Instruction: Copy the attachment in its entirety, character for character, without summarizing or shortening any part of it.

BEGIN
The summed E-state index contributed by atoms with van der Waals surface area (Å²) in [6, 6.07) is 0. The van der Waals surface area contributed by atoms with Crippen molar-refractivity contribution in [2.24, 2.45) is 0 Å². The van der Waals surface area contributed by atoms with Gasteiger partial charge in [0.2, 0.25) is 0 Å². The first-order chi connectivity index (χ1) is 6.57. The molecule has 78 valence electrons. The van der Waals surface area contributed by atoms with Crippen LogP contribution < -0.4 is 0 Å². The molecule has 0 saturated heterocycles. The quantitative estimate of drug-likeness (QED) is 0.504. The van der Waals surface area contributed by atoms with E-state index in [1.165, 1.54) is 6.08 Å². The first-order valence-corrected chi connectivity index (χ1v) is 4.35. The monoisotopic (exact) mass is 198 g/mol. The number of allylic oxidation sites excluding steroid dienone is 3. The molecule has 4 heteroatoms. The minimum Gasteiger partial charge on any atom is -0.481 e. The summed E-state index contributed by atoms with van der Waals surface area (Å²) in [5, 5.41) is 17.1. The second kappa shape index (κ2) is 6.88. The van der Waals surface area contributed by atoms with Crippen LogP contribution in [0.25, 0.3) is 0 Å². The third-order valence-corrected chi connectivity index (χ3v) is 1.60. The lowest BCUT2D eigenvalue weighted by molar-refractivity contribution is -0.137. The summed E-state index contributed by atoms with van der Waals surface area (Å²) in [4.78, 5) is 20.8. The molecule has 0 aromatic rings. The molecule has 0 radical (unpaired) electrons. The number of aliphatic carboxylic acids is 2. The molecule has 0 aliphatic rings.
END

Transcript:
The summed E-state index contributed by atoms with van der Waals surface area (Å²) in [6, 6.07) is 0. The van der Waals surface area contributed by atoms with Crippen molar-refractivity contribution in [2.24, 2.45) is 0 Å². The van der Waals surface area contributed by atoms with Gasteiger partial charge in [0.2, 0.25) is 0 Å². The first-order chi connectivity index (χ1) is 6.57. The molecule has 78 valence electrons. The van der Waals surface area contributed by atoms with Crippen LogP contribution < -0.4 is 0 Å². The molecule has 0 saturated heterocycles. The quantitative estimate of drug-likeness (QED) is 0.504. The van der Waals surface area contributed by atoms with E-state index in [1.165, 1.54) is 6.08 Å². The first-order valence-corrected chi connectivity index (χ1v) is 4.35. The monoisotopic (exact) mass is 198 g/mol. The number of allylic oxidation sites excluding steroid dienone is 3. The molecule has 4 heteroatoms. The minimum Gasteiger partial charge on any atom is -0.481 e. The summed E-state index contributed by atoms with van der Waals surface area (Å²) in [5, 5.41) is 17.1. The second kappa shape index (κ2) is 6.88. The van der Waals surface area contributed by atoms with Crippen LogP contribution in [0.25, 0.3) is 0 Å². The third-order valence-corrected chi connectivity index (χ3v) is 1.60. The lowest BCUT2D eigenvalue weighted by molar-refractivity contribution is -0.137. The summed E-state index contributed by atoms with van der Waals surface area (Å²) in [4.78, 5) is 20.8. The molecule has 0 aromatic rings. The molecule has 0 radical (unpaired) electrons. The number of aliphatic carboxylic acids is 2. The molecule has 0 aliphatic rings.